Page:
It’s holiday time again. A time filled with family, fun, friends and… fights.
With family gatherings and the pressure to be and make everyone happy, December and January can be the most stressful months of the year. How can we keep our cool to be sure our relationships stay strong and improve in 2014? I offer you 5 simple tips to keep peace and grow your relationships.
5 Ways to Fight Less and Love More in Your Relationships
1. Pick the Right Battles
Your spouse comes home from work drenched from the rain because he forgot an umbrella. You told him to take one that morning after you heard the weather report. Before you start criticizing him for being soaked, ask yourself this wise question, “Does this affect me?”
In this example, it doesn’t. He is drenched, not you. So don’t pick that battle. In the future, when a family member, friend or co-workers makes a mistake that doesn’t affect you, rather than using a “fight line” like “I told you to take an umbrella, you should have listened to me!” use a compassionate love line like, “You’re all wet. Do you want a towel?”
FYI… If you find it hard to say those words, just say nothing.
Related: 7 Ways to Have Lasting Relationships
2. Give a Character Compliment
In researching my book we did an on-line survey and found some interesting results that can help us understand how to have better relationships. There is a specific type of compliment that people want to receive. When we asked individuals “would you rather your mate compliment you for being kind or good-looking?” the result was that 84 percent of people said “kind.”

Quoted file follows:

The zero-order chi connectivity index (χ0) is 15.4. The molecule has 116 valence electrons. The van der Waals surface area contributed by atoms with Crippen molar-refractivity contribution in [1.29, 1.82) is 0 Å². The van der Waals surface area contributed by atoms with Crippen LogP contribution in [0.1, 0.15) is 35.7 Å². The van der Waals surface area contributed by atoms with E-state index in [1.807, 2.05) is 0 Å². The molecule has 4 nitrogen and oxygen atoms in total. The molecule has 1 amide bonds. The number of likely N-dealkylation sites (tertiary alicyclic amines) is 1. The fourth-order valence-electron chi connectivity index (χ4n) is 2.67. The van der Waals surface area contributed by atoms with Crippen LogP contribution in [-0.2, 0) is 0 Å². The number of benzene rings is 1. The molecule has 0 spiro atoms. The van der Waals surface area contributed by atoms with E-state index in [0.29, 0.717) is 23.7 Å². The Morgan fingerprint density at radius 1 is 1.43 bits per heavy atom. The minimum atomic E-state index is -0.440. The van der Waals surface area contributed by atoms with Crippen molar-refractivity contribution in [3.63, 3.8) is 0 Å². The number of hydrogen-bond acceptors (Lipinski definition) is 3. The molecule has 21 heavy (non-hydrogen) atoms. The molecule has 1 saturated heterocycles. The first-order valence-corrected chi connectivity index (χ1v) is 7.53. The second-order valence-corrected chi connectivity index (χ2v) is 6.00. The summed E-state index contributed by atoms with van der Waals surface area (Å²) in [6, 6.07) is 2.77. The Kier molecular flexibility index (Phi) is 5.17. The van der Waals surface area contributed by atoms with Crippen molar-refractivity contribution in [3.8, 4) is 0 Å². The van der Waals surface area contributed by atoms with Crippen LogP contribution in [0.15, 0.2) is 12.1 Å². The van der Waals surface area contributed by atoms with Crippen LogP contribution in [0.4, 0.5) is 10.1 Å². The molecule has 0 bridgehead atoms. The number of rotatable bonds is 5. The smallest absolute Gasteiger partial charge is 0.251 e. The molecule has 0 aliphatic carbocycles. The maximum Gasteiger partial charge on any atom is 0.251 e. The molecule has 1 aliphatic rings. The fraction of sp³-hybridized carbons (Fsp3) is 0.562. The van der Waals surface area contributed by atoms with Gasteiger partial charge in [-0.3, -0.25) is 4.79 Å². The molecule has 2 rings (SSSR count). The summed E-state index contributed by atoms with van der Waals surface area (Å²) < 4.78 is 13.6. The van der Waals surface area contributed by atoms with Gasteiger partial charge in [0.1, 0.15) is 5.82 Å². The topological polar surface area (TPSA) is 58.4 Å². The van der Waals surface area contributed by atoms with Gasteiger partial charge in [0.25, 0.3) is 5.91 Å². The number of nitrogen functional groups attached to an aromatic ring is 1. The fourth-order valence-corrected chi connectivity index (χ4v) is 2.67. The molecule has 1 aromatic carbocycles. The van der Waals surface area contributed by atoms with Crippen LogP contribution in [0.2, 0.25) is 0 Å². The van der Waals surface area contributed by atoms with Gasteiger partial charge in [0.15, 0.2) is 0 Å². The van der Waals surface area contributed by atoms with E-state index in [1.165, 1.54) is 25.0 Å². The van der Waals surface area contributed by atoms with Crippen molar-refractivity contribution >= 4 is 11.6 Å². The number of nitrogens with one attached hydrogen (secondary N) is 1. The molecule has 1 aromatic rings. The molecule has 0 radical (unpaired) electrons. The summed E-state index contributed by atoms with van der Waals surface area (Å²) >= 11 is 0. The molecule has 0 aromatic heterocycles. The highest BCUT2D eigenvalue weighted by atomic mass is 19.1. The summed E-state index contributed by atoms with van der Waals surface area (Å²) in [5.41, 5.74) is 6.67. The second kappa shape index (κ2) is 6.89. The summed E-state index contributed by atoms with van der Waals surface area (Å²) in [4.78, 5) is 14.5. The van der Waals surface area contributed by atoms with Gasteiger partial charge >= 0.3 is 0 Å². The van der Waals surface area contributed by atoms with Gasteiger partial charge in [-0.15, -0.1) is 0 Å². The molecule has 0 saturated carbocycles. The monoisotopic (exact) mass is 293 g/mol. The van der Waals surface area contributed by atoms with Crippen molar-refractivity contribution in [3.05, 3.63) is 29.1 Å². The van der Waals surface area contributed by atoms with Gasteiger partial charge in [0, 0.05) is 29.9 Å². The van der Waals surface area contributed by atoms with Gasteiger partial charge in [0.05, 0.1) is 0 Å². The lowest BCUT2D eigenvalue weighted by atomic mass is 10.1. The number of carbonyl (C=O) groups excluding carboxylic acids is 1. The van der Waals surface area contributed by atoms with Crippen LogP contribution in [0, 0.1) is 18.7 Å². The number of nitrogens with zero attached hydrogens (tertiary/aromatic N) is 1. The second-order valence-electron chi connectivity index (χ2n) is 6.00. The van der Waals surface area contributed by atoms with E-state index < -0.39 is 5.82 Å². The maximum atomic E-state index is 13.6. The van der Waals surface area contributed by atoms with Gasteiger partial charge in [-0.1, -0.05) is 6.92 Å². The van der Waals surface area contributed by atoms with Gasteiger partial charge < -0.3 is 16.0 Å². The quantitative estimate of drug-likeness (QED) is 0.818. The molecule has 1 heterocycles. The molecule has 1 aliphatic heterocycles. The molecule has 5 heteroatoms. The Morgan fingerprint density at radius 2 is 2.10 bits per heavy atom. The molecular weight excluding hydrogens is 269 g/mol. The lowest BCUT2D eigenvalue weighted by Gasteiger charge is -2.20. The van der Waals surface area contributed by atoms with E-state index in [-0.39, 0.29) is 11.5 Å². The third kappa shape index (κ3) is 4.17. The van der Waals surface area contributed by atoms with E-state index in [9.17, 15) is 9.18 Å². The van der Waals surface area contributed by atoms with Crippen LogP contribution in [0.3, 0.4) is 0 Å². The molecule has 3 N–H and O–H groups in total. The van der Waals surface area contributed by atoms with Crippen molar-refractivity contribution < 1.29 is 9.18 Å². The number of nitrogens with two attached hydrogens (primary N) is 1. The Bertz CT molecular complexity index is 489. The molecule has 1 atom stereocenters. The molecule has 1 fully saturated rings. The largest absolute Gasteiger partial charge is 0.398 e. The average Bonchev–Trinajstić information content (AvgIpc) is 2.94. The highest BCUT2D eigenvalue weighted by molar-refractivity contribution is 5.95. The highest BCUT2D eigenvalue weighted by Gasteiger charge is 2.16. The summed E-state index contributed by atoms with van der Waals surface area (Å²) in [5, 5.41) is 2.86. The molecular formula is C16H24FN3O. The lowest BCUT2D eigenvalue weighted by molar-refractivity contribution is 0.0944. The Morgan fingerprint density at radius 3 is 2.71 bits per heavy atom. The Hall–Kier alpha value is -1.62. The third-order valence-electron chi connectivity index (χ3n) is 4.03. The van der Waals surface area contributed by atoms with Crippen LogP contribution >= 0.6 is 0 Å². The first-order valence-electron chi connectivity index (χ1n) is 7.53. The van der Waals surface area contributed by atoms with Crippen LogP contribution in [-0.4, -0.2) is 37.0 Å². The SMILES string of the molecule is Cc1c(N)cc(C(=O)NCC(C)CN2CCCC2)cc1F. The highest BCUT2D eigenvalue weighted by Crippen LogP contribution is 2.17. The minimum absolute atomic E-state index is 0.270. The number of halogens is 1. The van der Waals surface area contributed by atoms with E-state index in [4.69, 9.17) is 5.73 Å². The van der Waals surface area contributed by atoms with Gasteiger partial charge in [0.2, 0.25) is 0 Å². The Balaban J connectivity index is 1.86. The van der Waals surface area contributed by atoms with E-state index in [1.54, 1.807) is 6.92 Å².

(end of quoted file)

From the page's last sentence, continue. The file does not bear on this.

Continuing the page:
The lesson: find daily opportunities to compliment other people’s character (such as his/her generosity or kindness to a friend, relative or colleague). Offer up character compliments to your children whenever possible.
3. Avoid Premature Arguments
My clients are smart people, who often have dumb arguments. One type of these battles threatens almost every relationship. I call it the “premature argument.” Look out for those times when you get into a brawl with someone about a decision that doesn’t have to be made for weeks, months or years, such as where to spend Christmas Day…